Blackhawks

On The Farm: I-Cubs Clinging To Lead Down The Stretch

On The Farm: I-Cubs Clinging To Lead Down The Stretch

Wednesday Sept. 1, 2010
Posted: 7:50 a.m.
By Kevin Czerwinski
CSNChicago.com
Iowa AAA
The Cubs split a pair of games with Albuquerque, losing the opener, 11-10, before rallying to win the nightcap, 8-6, at Isotopes Park. The split pushed their lead to a game over Memphis in the PCL American North Division with six games remaining. Memphis and Iowa will conclude the regular season with a four-game series at Principal Park.

Iowa scored four sixth-inning runs in the second game to overcome the Isotopes. Ivan DeJesus Jr. was moved from second to short to start the inning for Albuquerque but it was his critical one-out error that opened the inning up for the Cubs. James Adduci, Marques Smith and Jason Dubois each had RBI singles in the frame. Smith had a pair of homers and four RBIs in the second game.

Hung-Wen Chen allowed five runs in five innings to pick up the victory.

Jeff Samardzija allowed 11 runs in five innings and took the loss in the opener.
Peoria A
The Chiefs scored five ninth-inning runs and then added the winner in the 10th to top Clinton, 10-9, at OBrien Field. The victory leaves the Chiefs 2 games back of Kane County for the Wild Card in the Midwest League with six games remaining.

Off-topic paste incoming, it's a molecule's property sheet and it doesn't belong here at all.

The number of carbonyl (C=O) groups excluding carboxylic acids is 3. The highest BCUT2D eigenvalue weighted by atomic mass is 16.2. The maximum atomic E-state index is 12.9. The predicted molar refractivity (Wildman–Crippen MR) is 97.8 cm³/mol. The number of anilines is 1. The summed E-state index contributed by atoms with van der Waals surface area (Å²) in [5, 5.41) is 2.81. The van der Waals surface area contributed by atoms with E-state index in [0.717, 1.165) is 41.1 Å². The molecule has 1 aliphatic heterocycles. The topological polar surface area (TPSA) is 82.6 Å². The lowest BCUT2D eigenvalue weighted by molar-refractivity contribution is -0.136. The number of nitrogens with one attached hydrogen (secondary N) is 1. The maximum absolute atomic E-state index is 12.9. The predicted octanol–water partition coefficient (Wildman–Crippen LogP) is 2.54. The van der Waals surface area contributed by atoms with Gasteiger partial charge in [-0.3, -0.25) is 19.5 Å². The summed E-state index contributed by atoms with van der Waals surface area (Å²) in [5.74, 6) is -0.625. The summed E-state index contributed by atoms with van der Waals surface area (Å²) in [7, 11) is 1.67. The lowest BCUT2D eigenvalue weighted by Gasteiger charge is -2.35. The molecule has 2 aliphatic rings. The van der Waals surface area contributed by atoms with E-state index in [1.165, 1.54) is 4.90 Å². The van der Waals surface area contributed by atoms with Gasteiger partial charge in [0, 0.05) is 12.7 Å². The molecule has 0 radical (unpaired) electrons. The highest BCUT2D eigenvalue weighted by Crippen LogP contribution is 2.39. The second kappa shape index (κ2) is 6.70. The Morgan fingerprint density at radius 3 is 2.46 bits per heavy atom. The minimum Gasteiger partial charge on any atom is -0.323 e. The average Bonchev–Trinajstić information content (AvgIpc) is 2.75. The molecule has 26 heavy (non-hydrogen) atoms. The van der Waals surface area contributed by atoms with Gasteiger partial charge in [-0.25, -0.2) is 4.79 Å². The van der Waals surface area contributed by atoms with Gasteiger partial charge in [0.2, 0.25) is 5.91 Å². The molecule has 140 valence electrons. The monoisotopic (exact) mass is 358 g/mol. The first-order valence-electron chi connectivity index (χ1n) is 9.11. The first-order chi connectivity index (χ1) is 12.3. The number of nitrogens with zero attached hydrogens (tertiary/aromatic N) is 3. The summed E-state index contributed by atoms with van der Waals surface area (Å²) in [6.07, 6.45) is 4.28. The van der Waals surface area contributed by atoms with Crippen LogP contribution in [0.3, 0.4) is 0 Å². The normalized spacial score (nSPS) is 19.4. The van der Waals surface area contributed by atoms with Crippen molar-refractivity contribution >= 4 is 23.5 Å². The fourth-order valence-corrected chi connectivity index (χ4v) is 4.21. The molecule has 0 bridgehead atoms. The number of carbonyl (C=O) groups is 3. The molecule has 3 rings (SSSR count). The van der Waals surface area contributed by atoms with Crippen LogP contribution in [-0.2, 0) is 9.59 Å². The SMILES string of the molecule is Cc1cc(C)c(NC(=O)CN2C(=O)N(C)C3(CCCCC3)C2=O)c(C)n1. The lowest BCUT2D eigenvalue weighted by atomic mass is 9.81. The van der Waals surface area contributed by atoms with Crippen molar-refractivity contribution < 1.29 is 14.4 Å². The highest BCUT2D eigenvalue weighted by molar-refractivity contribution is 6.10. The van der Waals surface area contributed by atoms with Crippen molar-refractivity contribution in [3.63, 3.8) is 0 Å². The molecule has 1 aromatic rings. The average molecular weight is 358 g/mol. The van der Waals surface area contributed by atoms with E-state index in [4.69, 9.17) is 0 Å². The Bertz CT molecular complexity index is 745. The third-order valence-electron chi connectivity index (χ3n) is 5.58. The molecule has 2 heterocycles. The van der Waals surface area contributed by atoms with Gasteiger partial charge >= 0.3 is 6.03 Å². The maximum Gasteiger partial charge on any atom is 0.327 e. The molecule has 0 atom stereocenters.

Jason Bours RBI single in the 10th was the game-winner. He finished with four hits, including his 30th double of the season. He became the 29th player in franchise to hit 30 doubles and now leads the club with 38 multi-hit games.

Hak-Ju lee had a two-run single in the ninth as did Nelson Perez, whose two-out hit tied the score at 9-9. Corey Martin earned the victory after Frank Bastista started and allowed seven runs in 4 13 innings. He gave up eight hits, four of which were homers.

Kevin Czerwinski can be reached at ktczerwinski@gmail.com.

2019 NHL free agent focus: Five potential targets for Blackhawks

2019 NHL free agent focus: Five potential targets for Blackhawks

Stan Bowman has had a busy last couple weeks. He pulled off a pair of trades, landing defensemen Olli Maatta and Calvin de Haan from the Eastern Conference. He drafted center Kirby Dach with the No. 3 overall pick in the 2019 NHL Draft that could turn into a franchise-changing player. And now he’s in the middle of negotiations with pending restricted and unrestricted free agents.

With the defensemen group starting to take shape, it appears free agency will be used to fill out the forward group. That could come via trades, also, but it really depends on the market.

So let’s identify five potential UFA targets for the Blackhawks ahead of Monday, when players are officially able to sign contracts:

1. Ryan Dzingel, LW

When Dzingel was with the Ottawa Senators, he was playing top-six minutes and earning power-play time because the Senators weren’t very deep. After getting traded to the Columbus Blue Jackets at the deadline, he struggled to be a fit there, didn't play much on the power play and was healthy scratched for one game in the playoffs.

But he still has value, although it may not be in an area that the Blackhawks need (penalty kill).

Dzingel, a Wheaton native, set a career high in goals (26), assists (30) and points (56) in 78 games this past season with the Senators and Blue Jackets. He can play in the top-six but might be more effective as a middle-six winger on a good team.

According to Evolving Wild, Dzingel is projected to earn a contract of four years with a $4.25 million cap hit.